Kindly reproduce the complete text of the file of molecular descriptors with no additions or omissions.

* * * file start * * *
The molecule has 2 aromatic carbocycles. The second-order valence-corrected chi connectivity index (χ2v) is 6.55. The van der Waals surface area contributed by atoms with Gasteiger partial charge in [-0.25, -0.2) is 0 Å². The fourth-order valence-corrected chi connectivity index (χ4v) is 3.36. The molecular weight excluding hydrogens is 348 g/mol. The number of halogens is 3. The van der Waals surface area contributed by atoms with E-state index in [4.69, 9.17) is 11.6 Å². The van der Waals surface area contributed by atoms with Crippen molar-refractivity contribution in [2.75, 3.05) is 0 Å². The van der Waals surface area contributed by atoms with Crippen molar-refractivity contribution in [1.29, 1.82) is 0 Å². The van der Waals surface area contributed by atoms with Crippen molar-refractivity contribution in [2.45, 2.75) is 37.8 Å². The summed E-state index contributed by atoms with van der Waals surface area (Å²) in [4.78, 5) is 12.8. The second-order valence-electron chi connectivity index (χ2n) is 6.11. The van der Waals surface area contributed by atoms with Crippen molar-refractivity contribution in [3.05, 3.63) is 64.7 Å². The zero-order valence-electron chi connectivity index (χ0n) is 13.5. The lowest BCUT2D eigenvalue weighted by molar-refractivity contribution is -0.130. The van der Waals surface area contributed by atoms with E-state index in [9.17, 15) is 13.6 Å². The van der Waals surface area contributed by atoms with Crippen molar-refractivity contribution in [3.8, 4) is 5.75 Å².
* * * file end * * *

The molecule has 2 aromatic carbocycles. The second-order valence-corrected chi connectivity index (χ2v) is 6.55. The van der Waals surface area contributed by atoms with Gasteiger partial charge in [-0.25, -0.2) is 0 Å². The fourth-order valence-corrected chi connectivity index (χ4v) is 3.36. The molecular weight excluding hydrogens is 348 g/mol. The number of halogens is 3. The van der Waals surface area contributed by atoms with E-state index in [4.69, 9.17) is 11.6 Å². The van der Waals surface area contributed by atoms with Crippen molar-refractivity contribution in [2.75, 3.05) is 0 Å². The van der Waals surface area contributed by atoms with Crippen molar-refractivity contribution in [1.29, 1.82) is 0 Å². The van der Waals surface area contributed by atoms with Crippen molar-refractivity contribution in [2.45, 2.75) is 37.8 Å². The summed E-state index contributed by atoms with van der Waals surface area (Å²) in [4.78, 5) is 12.8. The second-order valence-electron chi connectivity index (χ2n) is 6.11. The van der Waals surface area contributed by atoms with Crippen molar-refractivity contribution in [3.05, 3.63) is 64.7 Å². The zero-order valence-electron chi connectivity index (χ0n) is 13.5. The lowest BCUT2D eigenvalue weighted by molar-refractivity contribution is -0.130. The van der Waals surface area contributed by atoms with E-state index in [9.17, 15) is 13.6 Å². The van der Waals surface area contributed by atoms with Crippen molar-refractivity contribution in [3.8, 4) is 5.75 Å².